So if you want to establish that Samsung copied Apple then the test is: what have they done, that Apple did first, that wasn't obvious or taken from an even earlier source? I think multitouch gestures are the only potentially relevant thing (which Apple own by acquisition, but you get the idea), but Apple appear to be claiming ownership of the tablet form factor, the famous rounded corners, etc. So Samsung appear to be saying, you know, we've done a whole lot of hard graft engineering on radio technology and if you want to start being legal about it then bring it on.
I guess the iPhone 5 element is to threaten to hit Apple when it'll hurt them more and to make sure their threat gets the best possible airplay.
The battery, presumably
Though 18 months may be a little bit of artistic licence. If Google is to be believed, the Airs ship with a lithium polymer battery, which normally means about 300 charge cycles. If you do a complete charge slightly more often than every other day then you get 18 months.
Apple didn't start it, they just jumped in with unprecedented vigour. As far as I can make out, Nokia started it by suing Apple in 2009. Apple have since gone after HTC (starting in 2010) and Samsung (this year), neither company having previously had much of an interest in legal pursuits.
My phone's an iPhone, but I'm with Samsung on this one. I'm a turn the other cheek person in any situation with serious consequences, but I doubt this is anything more than rounding errors on the Samsung and Apple books, so letting Apple know that it can't bully everyone into submission feels like the right way forward.
You're quite right — no matter how much someone might want to buy a new Mac with 10.6 or earlier on it, nobody is able to supply that. So customers can't react to Lion in the same way as many reacted to Vista. However it's still worth drawing a distinction because most of the Vista story was customer reaction.
I can tell you that Pascal (via Turbo Pascal, anachronistically) was still on the roster for Computer Science A-Level when I left sixth form in 1999. I don't recall any programming cropping up at GCSE level or earlier but there weren't any sort of computer-related courses at my school so that may not be typical.
At a guess, A-Level changes probably happened in or around the transition to fully separated AS and A2 curricula — around 2000.
It's the design pattern problem too
Though I guess if there were a standard library, that would set the tone for design patterns. So solving the one would solve the other.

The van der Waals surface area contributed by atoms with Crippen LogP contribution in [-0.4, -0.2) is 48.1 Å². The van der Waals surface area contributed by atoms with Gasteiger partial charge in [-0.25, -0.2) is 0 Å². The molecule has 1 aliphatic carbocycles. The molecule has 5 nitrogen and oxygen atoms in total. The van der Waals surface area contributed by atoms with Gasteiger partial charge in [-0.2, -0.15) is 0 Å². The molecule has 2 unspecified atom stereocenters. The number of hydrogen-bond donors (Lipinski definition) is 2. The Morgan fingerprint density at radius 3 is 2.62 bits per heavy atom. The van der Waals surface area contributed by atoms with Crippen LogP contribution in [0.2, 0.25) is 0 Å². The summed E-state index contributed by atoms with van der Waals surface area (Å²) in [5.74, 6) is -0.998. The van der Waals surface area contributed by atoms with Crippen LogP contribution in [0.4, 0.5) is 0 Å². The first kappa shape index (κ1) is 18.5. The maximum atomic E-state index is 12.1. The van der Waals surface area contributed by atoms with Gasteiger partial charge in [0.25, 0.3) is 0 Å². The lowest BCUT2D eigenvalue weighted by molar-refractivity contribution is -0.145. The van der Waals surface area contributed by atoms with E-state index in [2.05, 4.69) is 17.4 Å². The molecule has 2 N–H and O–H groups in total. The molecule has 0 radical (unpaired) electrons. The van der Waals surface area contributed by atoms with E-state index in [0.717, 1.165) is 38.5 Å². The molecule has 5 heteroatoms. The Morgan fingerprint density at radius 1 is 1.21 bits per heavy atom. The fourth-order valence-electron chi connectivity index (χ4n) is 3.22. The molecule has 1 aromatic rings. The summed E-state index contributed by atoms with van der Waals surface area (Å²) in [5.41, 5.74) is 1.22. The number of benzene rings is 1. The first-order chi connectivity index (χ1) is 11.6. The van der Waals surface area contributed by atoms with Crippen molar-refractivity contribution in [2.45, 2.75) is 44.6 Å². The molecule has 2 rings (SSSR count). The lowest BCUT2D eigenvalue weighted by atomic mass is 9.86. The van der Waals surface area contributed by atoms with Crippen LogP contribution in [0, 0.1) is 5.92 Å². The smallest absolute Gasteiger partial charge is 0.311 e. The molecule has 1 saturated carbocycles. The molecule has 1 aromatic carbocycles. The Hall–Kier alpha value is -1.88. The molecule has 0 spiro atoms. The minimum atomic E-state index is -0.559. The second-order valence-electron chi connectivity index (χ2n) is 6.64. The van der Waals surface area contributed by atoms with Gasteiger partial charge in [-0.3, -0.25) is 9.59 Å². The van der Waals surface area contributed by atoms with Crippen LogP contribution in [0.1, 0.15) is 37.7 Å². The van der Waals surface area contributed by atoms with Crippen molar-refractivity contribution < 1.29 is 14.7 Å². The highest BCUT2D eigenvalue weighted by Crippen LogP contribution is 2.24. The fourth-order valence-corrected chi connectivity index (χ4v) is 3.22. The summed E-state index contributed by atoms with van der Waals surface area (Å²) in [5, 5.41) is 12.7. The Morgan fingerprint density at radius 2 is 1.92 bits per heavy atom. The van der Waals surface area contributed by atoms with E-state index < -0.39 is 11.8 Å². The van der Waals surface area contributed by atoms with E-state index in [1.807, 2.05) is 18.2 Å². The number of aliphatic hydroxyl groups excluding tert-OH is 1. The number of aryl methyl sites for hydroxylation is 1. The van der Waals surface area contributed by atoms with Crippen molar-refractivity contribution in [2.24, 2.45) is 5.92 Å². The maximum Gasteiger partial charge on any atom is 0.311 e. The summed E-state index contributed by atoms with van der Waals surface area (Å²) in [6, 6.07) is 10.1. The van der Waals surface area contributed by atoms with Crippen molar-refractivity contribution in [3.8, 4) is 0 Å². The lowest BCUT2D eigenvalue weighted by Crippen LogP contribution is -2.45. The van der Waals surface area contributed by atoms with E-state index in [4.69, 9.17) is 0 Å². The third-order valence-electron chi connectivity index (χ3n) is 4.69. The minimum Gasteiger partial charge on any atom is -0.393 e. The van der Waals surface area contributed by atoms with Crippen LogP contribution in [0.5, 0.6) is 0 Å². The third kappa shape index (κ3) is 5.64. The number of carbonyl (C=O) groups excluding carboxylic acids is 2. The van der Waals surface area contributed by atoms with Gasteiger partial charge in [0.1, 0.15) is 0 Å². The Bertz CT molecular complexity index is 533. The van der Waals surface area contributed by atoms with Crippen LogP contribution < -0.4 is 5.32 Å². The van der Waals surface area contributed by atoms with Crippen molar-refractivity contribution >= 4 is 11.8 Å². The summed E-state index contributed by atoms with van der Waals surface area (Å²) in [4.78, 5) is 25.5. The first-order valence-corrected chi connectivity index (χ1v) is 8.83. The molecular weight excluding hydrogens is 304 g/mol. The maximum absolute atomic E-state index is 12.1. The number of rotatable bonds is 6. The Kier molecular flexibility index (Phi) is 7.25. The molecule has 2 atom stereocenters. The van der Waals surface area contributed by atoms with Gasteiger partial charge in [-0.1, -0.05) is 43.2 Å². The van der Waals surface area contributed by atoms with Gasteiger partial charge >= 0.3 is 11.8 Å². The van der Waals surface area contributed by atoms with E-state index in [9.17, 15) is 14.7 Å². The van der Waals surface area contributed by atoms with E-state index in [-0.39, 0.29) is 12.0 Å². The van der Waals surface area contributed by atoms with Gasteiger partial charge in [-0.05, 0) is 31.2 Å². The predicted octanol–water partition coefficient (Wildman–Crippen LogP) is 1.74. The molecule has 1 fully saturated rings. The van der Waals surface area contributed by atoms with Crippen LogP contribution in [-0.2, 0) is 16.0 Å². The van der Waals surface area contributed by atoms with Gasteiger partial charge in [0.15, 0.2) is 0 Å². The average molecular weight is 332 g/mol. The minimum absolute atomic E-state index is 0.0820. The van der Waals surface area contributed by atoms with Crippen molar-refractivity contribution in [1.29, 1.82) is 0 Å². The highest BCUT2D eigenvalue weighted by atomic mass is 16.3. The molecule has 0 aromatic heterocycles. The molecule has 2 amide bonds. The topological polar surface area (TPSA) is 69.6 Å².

Not a Vista for one important reason...
... its perceived faults haven't dented its sales figures. I wouldn't consider the comparison to be appropriate if the company doesn't see any response to its decisions.
This isn't a way of protecting you from yourself
It's a versioning system, tacked on in such a way that the writer has found it to have at least one significant flaw. Apple's intention isn't to save you from accidental deletion, it's to retain extra historical information much like a common or garden source control repository. They just seem to have done a less than spectacular job of the implementation.
It's because Apple aren't going to tell us
Apple are a prominent technology company, who are sometimes the first to succeed commercially in a field. They sell only about a dozen different products in total, so changes to any product are newsworthy. However they don't generally announce their plans in advance, so there's often speculation. Sites like El Reg like to carry stories that their readers will find interesting so they like to provide information that allows their readers to speculate.
So: gussying is caused by the official information vacuum.
Some companies don't adopt the same tactic because they're more connected to outside ecosystems, making it more likely that people would just feed on information supplied by another company instead and forget about them.
If you look at the phenomenon of vapourware you'll see that some companies have played exactly the other way — releasing information about products that they never launch, sometimes maliciously.
So it's definitely not true that everybody else would play it like Apple if they could, even if it is true that Apple's ability to get free publicity for doing absolutely nothing is enviable.
The original Pre launched in mid-2009, so WebOS has had more than two years to fail to reach a critical mass. Or nine quarters if you prefer to look at it that way.
It's sad and unfair that it's turned out like this, but compared to the Microsoft Kin or even to less extreme tech failures like the 3DO, the PowerMac G4 Cube or Google Wave it was actually given a reasonably decent amount of time to try.
The Amazon tablet is the thing
Samsung, Motorola and the other big names have managed to get serious traction for Android in the mobile phone space because people already know they need a phone and Android handsets are very competitive. Conversely I think they're doing much more poorly with tablets because you have specifically to want one (because carriers aren't generally subsidising them so you're not very close to getting one either way) and people don't necessarily think they want a tablet. Apple's marketing machine here is a benefit because it isn't saying "you want us not them" so much as "here's a new type of thing you want".
I think Amazon are going to distinguish themselves by significantly reducing the price, by adapting a more sophisticated marketing drive than "you know those tablet things that Apple are on about, well we make one too you know" and by really promoting the thing through the single most popular storefront in the world today.